Catway’s Seminar

Pamela’s feature length screenplay takes its inspiration from “Trifles”, and provides an interesting, entertaining and powerful modern day spin on a timeless story of the search for personal truth and fulfillment.  The quirky dark comedy tells the story of one woman’s struggle to find artistic expression – a void that plagues the protagonist – while fending off a dark family legacy – the inheritance of her grandmother’s madness and the “killer gene”. The story’s theme breathes the same goals as Pamela’s private mission – it serves to challenge the predominant trend of women being underutilized and misrepresented in the arts. Unlike the protagonist in Ghost Ranch Productions’, Becoming O’Keeffe, this leading lady is an “everyday” woman not a world famous artist, but their struggles are remarkably similar.

Fans of dark comedies such as AMERICAN BEAUTY and of quirky director Charlie Kauffman and of Fellini will enjoy the style and humor of Catway’s Seminar.

Why I wrote this script – 

“The need to help women has always weighed heavily on me. I wondered what an individual, an actor such as myself, could do to improve the condition of women for the next generation. I want to express, inform, and highlight what it was to be a woman today and show those ideas the light of day. The stories I tell are centered on women, yet they are universal, committed to expressing the stories of those underutilized and misrepresented in mass media today.

Telling these stories cinematically via mainstream Hollywood is extremely difficult. These are the stories of strong people, strong women, overcoming odds and living bold lives; they are not wooden stereotypes. In order for me to carry on my vision, and to create the change I struggled to find as an actor, I formed a not-for-profit production company, Ghost Ranch Productions, committed to these projects and to these ideals.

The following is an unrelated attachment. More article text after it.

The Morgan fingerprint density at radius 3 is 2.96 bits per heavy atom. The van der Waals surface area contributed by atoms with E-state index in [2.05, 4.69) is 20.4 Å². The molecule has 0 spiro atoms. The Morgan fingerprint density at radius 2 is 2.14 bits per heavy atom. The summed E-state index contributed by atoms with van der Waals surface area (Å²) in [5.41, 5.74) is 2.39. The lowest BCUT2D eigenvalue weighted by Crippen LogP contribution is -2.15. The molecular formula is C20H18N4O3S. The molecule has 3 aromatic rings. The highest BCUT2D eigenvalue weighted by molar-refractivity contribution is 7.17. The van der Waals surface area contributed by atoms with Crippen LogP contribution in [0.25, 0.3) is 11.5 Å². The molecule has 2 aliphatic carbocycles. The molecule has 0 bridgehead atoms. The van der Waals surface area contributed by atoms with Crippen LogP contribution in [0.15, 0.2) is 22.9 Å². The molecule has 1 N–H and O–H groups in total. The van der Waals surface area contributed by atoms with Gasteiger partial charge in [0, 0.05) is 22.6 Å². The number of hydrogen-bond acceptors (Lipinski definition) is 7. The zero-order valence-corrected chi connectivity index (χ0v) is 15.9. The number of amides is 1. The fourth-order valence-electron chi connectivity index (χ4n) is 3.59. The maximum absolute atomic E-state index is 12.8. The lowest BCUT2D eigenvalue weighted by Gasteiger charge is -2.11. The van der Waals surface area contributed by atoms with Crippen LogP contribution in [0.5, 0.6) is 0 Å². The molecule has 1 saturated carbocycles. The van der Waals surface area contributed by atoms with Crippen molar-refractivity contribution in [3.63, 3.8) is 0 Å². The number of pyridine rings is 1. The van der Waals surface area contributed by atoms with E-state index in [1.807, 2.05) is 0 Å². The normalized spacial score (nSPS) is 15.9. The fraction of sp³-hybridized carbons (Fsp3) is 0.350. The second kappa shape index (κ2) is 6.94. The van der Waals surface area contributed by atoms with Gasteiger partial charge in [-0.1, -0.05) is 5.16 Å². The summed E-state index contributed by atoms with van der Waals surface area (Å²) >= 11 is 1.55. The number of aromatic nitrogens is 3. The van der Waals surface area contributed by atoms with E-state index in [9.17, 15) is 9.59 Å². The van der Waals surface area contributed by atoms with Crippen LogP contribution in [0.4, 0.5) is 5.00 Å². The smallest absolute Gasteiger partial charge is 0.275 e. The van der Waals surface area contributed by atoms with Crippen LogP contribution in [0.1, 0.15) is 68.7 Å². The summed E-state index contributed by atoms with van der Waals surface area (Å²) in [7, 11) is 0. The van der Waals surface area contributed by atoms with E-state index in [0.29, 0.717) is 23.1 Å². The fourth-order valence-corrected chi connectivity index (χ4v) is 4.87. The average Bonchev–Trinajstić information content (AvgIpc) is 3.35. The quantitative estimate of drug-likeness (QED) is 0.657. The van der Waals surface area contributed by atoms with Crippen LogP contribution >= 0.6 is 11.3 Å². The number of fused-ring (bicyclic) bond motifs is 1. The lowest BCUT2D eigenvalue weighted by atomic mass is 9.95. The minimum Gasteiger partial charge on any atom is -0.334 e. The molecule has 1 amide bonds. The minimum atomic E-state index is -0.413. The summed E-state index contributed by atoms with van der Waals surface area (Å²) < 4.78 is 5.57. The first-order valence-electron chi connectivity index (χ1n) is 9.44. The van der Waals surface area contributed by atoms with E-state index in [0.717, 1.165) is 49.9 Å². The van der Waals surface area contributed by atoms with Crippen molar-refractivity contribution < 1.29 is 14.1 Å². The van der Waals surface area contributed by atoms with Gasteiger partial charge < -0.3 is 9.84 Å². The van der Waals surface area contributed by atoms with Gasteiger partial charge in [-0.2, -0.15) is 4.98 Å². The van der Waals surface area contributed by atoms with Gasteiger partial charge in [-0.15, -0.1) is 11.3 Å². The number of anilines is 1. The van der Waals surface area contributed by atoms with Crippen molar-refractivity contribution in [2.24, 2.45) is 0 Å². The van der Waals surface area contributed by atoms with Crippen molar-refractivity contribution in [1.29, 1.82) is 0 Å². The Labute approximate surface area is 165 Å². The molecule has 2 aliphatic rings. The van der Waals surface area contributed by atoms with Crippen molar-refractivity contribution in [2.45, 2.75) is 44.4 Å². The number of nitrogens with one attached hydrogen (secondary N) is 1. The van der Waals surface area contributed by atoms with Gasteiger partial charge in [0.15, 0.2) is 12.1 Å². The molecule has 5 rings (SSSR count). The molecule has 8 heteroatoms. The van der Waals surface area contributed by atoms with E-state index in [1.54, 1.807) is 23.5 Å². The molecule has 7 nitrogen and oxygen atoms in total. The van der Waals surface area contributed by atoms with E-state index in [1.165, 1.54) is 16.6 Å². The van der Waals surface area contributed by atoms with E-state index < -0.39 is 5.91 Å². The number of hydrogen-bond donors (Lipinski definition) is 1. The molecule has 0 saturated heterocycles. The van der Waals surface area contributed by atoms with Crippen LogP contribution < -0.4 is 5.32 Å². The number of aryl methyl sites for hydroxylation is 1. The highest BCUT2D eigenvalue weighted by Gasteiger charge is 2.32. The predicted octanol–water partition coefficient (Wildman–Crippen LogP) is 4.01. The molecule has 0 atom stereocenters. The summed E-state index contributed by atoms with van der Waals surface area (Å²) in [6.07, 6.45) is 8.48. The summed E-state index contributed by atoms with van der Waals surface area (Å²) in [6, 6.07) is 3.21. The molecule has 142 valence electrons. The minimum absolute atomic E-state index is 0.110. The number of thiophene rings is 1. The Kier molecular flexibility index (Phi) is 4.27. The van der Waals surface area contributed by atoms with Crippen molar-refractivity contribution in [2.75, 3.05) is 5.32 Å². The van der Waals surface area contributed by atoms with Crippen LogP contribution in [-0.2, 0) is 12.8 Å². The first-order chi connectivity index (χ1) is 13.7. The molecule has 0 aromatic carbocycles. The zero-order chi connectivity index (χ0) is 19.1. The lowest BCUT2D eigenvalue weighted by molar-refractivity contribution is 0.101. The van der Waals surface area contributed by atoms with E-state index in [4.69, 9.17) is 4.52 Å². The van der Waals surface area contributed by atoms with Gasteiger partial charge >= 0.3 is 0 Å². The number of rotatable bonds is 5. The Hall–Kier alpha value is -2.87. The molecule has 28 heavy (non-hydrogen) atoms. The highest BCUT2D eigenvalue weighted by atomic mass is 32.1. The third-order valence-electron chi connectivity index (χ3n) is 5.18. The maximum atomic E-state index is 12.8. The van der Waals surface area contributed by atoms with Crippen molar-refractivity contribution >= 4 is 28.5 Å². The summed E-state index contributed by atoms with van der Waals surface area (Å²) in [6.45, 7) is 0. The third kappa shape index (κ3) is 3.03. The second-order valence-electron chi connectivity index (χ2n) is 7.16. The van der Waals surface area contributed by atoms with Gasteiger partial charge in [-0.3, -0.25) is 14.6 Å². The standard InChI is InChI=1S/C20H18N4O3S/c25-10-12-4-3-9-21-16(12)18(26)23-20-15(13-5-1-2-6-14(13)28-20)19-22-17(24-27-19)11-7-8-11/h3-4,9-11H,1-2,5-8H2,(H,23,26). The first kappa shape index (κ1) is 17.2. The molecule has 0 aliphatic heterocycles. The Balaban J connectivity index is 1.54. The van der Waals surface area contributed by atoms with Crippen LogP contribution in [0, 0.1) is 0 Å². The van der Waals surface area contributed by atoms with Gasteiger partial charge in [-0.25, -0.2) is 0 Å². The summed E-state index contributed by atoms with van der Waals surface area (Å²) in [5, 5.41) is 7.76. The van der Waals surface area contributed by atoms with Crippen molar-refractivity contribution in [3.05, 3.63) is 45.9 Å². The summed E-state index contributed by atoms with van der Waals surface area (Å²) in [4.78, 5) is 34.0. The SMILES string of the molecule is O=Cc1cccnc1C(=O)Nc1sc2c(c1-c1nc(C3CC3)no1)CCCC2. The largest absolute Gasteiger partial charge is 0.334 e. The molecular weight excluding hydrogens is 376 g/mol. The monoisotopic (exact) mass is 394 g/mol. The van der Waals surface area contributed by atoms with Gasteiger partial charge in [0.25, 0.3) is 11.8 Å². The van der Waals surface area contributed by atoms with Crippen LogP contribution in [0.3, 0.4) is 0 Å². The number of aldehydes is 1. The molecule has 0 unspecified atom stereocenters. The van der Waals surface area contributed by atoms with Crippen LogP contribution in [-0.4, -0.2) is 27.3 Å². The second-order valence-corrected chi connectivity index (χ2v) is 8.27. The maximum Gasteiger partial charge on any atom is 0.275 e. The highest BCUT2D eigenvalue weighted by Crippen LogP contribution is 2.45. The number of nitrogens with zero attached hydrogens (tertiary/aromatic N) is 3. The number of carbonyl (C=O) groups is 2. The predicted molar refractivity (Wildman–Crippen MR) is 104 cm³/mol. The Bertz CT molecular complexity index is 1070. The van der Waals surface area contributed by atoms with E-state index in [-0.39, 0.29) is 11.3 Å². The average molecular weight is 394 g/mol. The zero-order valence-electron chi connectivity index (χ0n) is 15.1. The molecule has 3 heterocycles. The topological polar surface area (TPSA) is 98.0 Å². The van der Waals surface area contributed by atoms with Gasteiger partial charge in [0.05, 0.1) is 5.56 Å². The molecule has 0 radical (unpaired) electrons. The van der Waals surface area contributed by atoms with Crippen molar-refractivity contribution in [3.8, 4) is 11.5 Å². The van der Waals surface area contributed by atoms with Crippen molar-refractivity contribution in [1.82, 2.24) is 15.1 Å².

What’s more, women are misrepresented in the mainstream media, which helps to shape and reflect our culture.  The majority of women’s roles and images in the theatre arts are based around stereotypes, and projects by women, as well as projects for them, are marginalized and devalued, seen as less universal and less important to the culture at large.  I’m committed to challenging these inequities, telling the stories that deserve to be told, teaching the skills that need to be taught to the next generation.”



“Only 17% of all Executive Producers, Producers, directors, writers, Cinematographers and Editors working in the top grossing films of Hollywood are women.  16% of Playwrights are women.  17% of Theatre Directors are women.  Women, on aveage, still only make 81 cents to every man’s dollar in the arts, entertainment and media occupation.”

(Sources: US Bureau of Labor Statistics, Susan Jonas and Suzanne Bennett for the New York State Council on the Arts (2002), and Martha M.  Lauzen, PhD, Professor of Communications, San Diego State University – “The Celluloid Ceiling” (2006))